Protect confidentiality

Prior to the session you will be asked to sign a confidentiality agreement in order to formalize the fact that the information shared during the exercise will be kept confidential and will be destroyed after the training.

3
Experience the exercise

The trainer will facilitate the exercise by following the steps.

1. Orientation: case and dilemma

Presentation of the case and formulation their dilemma.

2. Replacing and clarification

Participants are given space for clarification questions about the case. This will allow participants to step in the case presenter’s shoes.

3. Virtues and norms

Creation of an overview of virtues and correspnding norms considered relevant in the case at stake (see handout 2 in practical tips).

4. Dialogue about differences and similarities

Engaging in a dialogue about differences and similarities among participants’ virtues and norms. What do you perceive as remarkable?

5. Conclusions

Wrapping up and formulating take home messages.

For a detailed description of the steps see the trainers instructions.

Remarks

List of contributors:

Giulia Inguaggiato, Margreet Stolper

For their feedback and contribution, we would like to thank: Signe Mezinska, Armin Schmolmüller, Rea Scepanovic, Tom Lindermann and Daniel Pizzolato, Erika Lofstrom, Solveig Corner.

This training has been developed by the VIRT2UE project, which has received funding form the European Union’s H2020 research programme under grant agreement N 741782.

What is this about?

This exercise aims at providing structure to foster reflection in others on Research Integrity (RI) cases and dilemmas by means of reflecting on the concepts of virtues and their relationship with practice[1]. By means of this exercise virtues are reflected upon in the context of research integrity and transformed into norms for action. This exercise helps to realize the importance of virtues for RI and how could they be translated into practice.

  1. Pennock, R. T. & O’Rourke, M. Developing a Scientific Virtue-Based Approach to Science Ethics Training. Sci. Eng. Ethics 23, 243–262 (2017).
To get an impression of what is this about please watch this video.

Why is this important?

Reflecting on the moral characters important to researchers and how do they lead their action is important to reflect on what are the personal motives which lead researchers to do good science.

Practical Tips

You can use the following instruction to help participants reflect on their own cases. These handouts are also included in the instructions for trainees.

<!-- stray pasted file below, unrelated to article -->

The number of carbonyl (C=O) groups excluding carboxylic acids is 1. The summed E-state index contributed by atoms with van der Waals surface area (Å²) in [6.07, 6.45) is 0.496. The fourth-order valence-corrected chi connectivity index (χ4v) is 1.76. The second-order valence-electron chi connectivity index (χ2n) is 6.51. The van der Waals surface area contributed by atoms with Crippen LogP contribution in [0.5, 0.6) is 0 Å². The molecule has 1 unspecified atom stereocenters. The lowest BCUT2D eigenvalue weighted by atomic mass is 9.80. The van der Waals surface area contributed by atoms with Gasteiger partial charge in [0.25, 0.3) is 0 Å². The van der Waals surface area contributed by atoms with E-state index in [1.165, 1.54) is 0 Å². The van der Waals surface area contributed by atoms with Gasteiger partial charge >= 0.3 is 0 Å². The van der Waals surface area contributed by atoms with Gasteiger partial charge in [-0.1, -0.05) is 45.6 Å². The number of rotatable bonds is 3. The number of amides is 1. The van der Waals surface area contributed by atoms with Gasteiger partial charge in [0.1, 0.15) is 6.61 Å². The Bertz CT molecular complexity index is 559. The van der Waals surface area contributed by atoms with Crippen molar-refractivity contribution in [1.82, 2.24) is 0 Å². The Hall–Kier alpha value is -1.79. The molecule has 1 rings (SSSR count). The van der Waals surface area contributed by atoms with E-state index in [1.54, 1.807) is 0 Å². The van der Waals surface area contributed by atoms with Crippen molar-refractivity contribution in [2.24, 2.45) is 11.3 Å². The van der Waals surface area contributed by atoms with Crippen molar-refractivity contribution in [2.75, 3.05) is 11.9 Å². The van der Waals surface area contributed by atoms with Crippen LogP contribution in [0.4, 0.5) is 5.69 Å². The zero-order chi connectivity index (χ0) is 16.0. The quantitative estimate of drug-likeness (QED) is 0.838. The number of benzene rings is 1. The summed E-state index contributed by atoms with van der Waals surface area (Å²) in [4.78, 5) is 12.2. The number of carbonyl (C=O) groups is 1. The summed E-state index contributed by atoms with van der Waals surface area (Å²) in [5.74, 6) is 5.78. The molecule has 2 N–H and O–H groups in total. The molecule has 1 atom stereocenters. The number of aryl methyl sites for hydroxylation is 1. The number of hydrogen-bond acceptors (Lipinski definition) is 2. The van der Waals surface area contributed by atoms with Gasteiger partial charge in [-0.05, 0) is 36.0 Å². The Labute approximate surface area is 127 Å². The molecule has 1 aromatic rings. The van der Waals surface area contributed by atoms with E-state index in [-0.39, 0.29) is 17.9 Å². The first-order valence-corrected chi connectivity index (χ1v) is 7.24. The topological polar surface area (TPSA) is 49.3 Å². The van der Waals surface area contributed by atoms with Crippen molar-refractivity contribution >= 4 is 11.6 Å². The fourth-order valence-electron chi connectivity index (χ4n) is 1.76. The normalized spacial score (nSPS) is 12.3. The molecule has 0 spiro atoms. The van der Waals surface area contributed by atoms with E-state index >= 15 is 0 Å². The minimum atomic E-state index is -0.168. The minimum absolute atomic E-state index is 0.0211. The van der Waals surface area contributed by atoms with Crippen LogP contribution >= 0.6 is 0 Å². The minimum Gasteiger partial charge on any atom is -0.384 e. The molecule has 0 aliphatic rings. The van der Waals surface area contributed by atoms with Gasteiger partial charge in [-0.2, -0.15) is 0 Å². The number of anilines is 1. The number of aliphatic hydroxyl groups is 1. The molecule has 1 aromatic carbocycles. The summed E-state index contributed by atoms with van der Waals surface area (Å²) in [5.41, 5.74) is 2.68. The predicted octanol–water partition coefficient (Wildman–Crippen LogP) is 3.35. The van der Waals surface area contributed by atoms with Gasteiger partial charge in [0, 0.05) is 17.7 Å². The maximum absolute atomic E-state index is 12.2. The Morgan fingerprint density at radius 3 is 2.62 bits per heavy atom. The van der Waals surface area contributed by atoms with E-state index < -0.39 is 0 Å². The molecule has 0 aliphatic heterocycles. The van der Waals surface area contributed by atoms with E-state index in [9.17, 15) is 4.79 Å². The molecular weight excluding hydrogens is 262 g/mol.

Form for case reflection

Instructions

Think about one situation which you have encountered in your professional life in which you found yourself doubting about what was the right thing to do in order to act with integrity.

It could be a situation in which you had to face a dilemma and found yourself wondering should I do A or B? Both options might have had undesirable consequences but nevertheless, you had to act and decide what to do.

The purpose of this exercise is to invite you to reflect on your personal experience as researcher. Please note that not all the cases will be discussed during the exercise. The facilitator will contact you if your case has been selected for discussion during the exercise.

All the cases will be destroyed after the training. Also, if you want you can contact your trainer and ask him to distribute and sign a confidentiality statement.

You might consider printing and distributing a hand-out with a list of RI virtues and the pre-filled table to be used to support participants in step 5 of the exercise.

Hand out step five

Examples of virtues2:

Resoluteness; Accountability; Availability; Competency; Patience; Perseverance; Reliability; Sincerity; Creativity; Honesty; Objectivity; Humility; Accountability, Punctuality, Trustworthiness/truthfulness, Selflessness; Reflexivity; Clarity of purpose; Collaborative spirit; Fairness; Loyalty; Moderation; Positivity; Respectfulness.

Pre-filled example table:

Name Virtue Norm/action
Louise Honesty I should credit all the contributors
Courage I should talk to my supervisor
Ben Reliability I should do exactly what I promised to my colleague.
1
Preparation

One week before the exercise takes place ask participants to: